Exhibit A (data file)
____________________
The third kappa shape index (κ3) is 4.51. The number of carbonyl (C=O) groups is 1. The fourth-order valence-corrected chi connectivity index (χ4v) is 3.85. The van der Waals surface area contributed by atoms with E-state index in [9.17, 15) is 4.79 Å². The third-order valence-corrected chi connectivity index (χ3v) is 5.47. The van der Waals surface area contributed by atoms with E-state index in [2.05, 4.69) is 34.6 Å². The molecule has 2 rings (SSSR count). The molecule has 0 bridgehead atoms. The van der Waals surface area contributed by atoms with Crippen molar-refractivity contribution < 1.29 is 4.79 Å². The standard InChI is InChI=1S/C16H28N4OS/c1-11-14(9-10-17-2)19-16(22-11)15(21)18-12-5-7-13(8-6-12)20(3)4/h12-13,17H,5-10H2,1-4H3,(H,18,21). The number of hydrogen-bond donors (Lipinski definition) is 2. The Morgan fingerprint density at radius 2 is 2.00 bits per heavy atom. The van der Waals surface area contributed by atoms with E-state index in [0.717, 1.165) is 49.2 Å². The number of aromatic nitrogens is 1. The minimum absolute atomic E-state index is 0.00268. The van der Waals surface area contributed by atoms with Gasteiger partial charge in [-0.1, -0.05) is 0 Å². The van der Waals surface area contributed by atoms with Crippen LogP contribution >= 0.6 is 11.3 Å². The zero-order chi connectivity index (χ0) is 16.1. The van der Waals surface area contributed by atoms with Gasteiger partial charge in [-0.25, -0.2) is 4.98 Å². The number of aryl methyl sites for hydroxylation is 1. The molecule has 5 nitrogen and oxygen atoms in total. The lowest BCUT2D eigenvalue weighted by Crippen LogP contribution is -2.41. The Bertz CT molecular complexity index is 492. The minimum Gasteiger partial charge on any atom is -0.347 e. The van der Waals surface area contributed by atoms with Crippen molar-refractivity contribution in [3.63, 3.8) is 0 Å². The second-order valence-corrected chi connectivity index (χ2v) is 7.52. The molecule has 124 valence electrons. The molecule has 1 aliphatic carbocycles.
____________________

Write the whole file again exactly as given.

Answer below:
The third kappa shape index (κ3) is 4.51. The number of carbonyl (C=O) groups is 1. The fourth-order valence-corrected chi connectivity index (χ4v) is 3.85. The van der Waals surface area contributed by atoms with E-state index in [9.17, 15) is 4.79 Å². The third-order valence-corrected chi connectivity index (χ3v) is 5.47. The van der Waals surface area contributed by atoms with E-state index in [2.05, 4.69) is 34.6 Å². The molecule has 2 rings (SSSR count). The molecule has 0 bridgehead atoms. The van der Waals surface area contributed by atoms with Crippen molar-refractivity contribution < 1.29 is 4.79 Å². The standard InChI is InChI=1S/C16H28N4OS/c1-11-14(9-10-17-2)19-16(22-11)15(21)18-12-5-7-13(8-6-12)20(3)4/h12-13,17H,5-10H2,1-4H3,(H,18,21). The number of hydrogen-bond donors (Lipinski definition) is 2. The Morgan fingerprint density at radius 2 is 2.00 bits per heavy atom. The van der Waals surface area contributed by atoms with E-state index in [0.717, 1.165) is 49.2 Å². The number of aromatic nitrogens is 1. The minimum absolute atomic E-state index is 0.00268. The van der Waals surface area contributed by atoms with Gasteiger partial charge in [-0.1, -0.05) is 0 Å². The van der Waals surface area contributed by atoms with Crippen LogP contribution >= 0.6 is 11.3 Å². The zero-order chi connectivity index (χ0) is 16.1. The van der Waals surface area contributed by atoms with Gasteiger partial charge in [-0.25, -0.2) is 4.98 Å². The number of aryl methyl sites for hydroxylation is 1. The molecule has 5 nitrogen and oxygen atoms in total. The lowest BCUT2D eigenvalue weighted by Crippen LogP contribution is -2.41. The Bertz CT molecular complexity index is 492. The minimum Gasteiger partial charge on any atom is -0.347 e. The van der Waals surface area contributed by atoms with Crippen molar-refractivity contribution in [3.63, 3.8) is 0 Å². The second-order valence-corrected chi connectivity index (χ2v) is 7.52. The molecule has 124 valence electrons. The molecule has 1 aliphatic carbocycles.